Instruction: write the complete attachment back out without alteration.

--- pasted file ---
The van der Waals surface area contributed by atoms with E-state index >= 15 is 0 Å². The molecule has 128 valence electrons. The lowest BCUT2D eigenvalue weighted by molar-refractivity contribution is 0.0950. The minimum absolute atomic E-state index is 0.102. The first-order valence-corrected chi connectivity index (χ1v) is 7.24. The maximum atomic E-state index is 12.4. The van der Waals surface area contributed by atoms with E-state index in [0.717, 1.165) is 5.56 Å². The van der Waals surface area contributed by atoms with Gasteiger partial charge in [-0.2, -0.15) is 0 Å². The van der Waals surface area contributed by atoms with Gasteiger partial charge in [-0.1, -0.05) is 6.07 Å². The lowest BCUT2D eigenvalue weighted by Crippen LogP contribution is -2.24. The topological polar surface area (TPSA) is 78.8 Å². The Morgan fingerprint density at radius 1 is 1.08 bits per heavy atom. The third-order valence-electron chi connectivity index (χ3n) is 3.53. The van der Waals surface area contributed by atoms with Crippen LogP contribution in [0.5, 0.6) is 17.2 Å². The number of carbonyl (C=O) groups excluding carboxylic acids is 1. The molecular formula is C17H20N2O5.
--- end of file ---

The van der Waals surface area contributed by atoms with E-state index >= 15 is 0 Å². The molecule has 128 valence electrons. The lowest BCUT2D eigenvalue weighted by molar-refractivity contribution is 0.0950. The minimum absolute atomic E-state index is 0.102. The first-order valence-corrected chi connectivity index (χ1v) is 7.24. The maximum atomic E-state index is 12.4. The van der Waals surface area contributed by atoms with E-state index in [0.717, 1.165) is 5.56 Å². The van der Waals surface area contributed by atoms with Gasteiger partial charge in [-0.2, -0.15) is 0 Å². The van der Waals surface area contributed by atoms with Gasteiger partial charge in [-0.1, -0.05) is 6.07 Å². The lowest BCUT2D eigenvalue weighted by Crippen LogP contribution is -2.24. The topological polar surface area (TPSA) is 78.8 Å². The Morgan fingerprint density at radius 1 is 1.08 bits per heavy atom. The third-order valence-electron chi connectivity index (χ3n) is 3.53. The van der Waals surface area contributed by atoms with Crippen LogP contribution in [0.5, 0.6) is 17.2 Å². The number of carbonyl (C=O) groups excluding carboxylic acids is 1. The molecular formula is C17H20N2O5.